At the heart of our goal to build a better ANZ is a focus on building the financial wellbeing of our customers – whether retail, small business or institutional. We’ve developed some financial wellbeing principles to guide this work, such as spending less than you earn, saving for a rainy day, or investing in things that grow, to help our customers make better financial decisions for their future.
To deliver our goals we need to have:
Ultimately, it’s an amalgamation of everything we do and when the elements are added together and when we get them right, our customers will notice a difference, and we’ll deliver better outcomes for our stakeholders.
We’ve developed a range of metrics linking purpose and strategy together draw a line down to a suite of people, customer and brand metrics in our group scorecard, with both internal and external targets.
This ensures we have a clear set of goals and measurements to track our progress. It also provides key inputs into our people management systems, including remuneration.
Earlier this year we developed a new group-wide diversity and inclusion (D&I) strategy. We’ve had a D&I strategy for over 15 years now. However the new strategy was co-created with employees from all levels and geographies, including people from our employee networks. It’s also been endorsed by ANZ’s Executive Committee and the Human Resources Committee of the Board.
This year we introduced a new question in our annual ‘My Voice’ staff engagement survey asking if people feel like they belong at ANZ. The overall score was 81 per cent – something I’m really proud of – as we know an inclusive culture is one of the most critical drivers of employee engagement.
Another area of focus is achieving gender-balance across the bank. We have a target to achieve 34.4 per cent of Women in Leadership by the end of financial year 2021 – and we’re currently sitting just above this at 34.8 per cent, which is terrific – and the fastest improvement we’ve seen in five years.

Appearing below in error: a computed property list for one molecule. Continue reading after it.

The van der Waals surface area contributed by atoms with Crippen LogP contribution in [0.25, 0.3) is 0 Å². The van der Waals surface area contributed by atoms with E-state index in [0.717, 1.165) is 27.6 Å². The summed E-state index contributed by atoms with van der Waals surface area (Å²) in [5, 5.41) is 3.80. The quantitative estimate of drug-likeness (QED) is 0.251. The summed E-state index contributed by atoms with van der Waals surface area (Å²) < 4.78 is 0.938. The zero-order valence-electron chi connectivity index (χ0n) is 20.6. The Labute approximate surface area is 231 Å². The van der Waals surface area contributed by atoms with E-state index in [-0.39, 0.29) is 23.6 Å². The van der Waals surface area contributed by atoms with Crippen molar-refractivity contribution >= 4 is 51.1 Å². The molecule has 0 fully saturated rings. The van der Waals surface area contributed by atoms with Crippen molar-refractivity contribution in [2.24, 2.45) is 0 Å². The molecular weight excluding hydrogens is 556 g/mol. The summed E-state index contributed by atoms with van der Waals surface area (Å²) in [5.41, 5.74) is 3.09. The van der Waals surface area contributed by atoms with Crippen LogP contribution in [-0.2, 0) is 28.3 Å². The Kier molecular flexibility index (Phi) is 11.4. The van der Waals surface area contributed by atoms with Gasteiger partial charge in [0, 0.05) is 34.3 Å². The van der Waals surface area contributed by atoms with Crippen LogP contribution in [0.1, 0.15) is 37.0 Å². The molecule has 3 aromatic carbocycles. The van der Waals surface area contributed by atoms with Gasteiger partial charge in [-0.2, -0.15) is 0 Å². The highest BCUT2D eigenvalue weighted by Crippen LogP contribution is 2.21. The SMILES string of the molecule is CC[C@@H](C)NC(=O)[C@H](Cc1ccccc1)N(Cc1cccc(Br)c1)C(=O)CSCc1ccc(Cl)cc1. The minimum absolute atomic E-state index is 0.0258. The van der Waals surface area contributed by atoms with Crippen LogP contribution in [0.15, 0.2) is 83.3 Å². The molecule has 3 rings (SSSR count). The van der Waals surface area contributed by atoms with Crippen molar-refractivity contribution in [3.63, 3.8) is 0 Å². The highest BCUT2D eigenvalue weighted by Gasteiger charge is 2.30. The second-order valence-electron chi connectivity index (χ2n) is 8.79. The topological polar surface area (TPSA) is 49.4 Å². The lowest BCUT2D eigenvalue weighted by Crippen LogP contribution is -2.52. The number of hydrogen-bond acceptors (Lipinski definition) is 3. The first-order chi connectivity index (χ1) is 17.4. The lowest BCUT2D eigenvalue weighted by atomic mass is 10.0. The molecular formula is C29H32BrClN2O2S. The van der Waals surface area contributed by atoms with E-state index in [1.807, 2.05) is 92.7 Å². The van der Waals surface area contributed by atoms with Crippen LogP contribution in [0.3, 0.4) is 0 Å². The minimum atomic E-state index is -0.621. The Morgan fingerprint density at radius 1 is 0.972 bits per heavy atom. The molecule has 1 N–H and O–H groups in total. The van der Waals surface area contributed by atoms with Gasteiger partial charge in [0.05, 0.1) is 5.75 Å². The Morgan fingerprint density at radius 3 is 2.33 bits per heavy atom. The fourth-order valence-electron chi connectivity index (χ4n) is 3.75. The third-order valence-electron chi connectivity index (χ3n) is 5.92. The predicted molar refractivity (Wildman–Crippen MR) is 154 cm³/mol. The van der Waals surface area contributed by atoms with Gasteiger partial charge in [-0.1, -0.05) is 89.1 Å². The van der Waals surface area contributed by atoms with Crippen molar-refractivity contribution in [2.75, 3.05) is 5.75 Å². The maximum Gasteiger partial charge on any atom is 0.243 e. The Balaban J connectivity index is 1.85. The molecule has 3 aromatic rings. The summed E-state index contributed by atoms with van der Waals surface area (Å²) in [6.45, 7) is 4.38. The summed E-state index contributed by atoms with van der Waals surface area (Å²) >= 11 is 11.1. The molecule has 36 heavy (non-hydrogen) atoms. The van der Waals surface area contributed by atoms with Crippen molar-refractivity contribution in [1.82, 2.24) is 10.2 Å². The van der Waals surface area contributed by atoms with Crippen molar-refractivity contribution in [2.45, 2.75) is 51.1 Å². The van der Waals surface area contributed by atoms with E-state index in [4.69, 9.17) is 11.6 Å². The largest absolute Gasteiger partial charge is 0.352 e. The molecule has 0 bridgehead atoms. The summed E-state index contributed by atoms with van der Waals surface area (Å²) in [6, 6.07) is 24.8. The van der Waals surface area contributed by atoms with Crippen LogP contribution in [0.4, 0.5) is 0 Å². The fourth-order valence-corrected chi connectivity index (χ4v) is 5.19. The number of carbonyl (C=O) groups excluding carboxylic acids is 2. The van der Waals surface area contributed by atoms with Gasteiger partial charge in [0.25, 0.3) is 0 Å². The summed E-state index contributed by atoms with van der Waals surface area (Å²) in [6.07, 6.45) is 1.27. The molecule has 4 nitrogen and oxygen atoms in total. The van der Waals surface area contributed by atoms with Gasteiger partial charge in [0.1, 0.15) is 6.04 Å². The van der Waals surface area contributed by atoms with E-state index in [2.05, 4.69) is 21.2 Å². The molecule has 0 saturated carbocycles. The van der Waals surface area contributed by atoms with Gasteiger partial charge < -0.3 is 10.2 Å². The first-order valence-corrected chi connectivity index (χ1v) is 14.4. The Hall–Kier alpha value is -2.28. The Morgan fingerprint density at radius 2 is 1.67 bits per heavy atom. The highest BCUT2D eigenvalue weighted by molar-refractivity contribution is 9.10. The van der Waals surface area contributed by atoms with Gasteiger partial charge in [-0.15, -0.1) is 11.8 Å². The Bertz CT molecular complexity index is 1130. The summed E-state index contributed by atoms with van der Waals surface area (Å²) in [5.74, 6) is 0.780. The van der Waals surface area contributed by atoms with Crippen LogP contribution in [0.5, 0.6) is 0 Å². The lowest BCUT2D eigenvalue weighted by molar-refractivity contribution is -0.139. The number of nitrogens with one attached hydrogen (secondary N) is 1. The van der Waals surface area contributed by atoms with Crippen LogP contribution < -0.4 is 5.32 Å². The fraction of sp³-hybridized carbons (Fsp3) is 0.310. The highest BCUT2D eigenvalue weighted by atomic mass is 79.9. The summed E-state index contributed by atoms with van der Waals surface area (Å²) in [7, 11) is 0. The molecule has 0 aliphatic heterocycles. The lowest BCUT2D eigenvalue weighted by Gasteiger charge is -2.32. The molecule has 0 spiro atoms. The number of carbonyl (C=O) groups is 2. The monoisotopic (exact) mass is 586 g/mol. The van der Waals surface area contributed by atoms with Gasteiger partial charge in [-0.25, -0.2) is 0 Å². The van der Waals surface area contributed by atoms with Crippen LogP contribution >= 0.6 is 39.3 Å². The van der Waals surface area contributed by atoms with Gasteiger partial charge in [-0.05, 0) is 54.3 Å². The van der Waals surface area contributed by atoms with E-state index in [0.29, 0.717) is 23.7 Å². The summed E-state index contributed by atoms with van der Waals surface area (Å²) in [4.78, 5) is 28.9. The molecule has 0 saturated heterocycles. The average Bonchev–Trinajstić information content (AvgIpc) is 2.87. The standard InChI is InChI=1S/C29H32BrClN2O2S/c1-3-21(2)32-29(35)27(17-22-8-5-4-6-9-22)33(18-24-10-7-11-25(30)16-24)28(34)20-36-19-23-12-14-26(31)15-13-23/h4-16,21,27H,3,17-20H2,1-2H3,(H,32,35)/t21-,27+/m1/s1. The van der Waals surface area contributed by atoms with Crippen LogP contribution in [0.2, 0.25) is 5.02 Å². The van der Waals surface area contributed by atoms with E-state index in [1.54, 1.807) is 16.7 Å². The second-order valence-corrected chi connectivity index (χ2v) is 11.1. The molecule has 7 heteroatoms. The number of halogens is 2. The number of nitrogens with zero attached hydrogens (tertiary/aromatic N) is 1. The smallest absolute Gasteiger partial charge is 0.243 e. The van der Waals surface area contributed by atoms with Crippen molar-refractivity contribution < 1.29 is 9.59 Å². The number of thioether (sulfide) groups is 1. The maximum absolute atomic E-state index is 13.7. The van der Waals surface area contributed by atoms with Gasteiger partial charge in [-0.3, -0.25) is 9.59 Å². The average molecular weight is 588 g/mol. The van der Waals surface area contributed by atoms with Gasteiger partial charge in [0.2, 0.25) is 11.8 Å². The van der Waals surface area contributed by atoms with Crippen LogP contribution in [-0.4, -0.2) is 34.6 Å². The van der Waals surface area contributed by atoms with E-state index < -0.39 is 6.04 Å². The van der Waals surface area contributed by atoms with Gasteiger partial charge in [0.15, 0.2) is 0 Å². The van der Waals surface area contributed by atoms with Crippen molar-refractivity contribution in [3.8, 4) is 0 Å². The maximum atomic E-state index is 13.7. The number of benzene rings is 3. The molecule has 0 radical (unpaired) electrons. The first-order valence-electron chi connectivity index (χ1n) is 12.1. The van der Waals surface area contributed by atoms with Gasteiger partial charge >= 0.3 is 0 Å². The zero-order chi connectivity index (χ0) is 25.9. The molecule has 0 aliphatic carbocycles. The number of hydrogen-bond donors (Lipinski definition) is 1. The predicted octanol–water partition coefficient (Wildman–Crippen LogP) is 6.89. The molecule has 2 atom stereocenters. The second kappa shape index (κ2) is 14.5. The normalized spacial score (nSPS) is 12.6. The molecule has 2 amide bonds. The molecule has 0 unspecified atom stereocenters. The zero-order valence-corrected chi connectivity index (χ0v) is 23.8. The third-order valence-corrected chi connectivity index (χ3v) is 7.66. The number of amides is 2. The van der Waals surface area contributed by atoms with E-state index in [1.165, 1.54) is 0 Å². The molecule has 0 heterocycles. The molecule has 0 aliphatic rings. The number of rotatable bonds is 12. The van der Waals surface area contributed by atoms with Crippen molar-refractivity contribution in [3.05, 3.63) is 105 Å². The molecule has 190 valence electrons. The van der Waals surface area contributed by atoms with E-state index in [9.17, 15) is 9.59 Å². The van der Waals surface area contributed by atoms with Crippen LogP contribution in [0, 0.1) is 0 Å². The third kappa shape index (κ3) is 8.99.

ANZ has signed up to Hesta’s 40:40 initiative and we are proud to be the only Australian bank amongst the first 10 signatories. Having women in executive roles, especially in ‘line’ roles with profit and loss accountability, is critical as this is from where the majority of CEO and CFO appointments are drawn.
Not only is my leadership team 40 per cent female but of the four line roles that sit on my leadership team, 50 per cent are held by women and this has strengthened our decision making and the way we consider and manage risk and opportunity.
I’m pleased with our progress in building a diverse leadership team at ANZ and I believe our bank is a place that grows and fosters great talent.
Another key part of our D&I focus relates to First Nations people and next month we will launch our fifth Reconciliation Action Plan (RAP).
The new RAP focuses on improved financial wellbeing, providing employment and career progression, building the capacity of Aboriginal and Torres Strait Islander businesses, and understanding the importance of cultural heritage. It has strong support among employees as well as the board and our executive committee.
In New Zealand, we appointed Karleen Everitt as our new Head of Te Ao Māori Strategy in February 2021 – to help ANZ play a stronger role in building economic participation for Māori people and increasing the cultural capabilities of ANZ.
We are also working hard in environmental sustainability – helping drive sustainable outcomes for customers and the community. Our commitment is to support households, businesses and financial practices that improve environmental sustainability.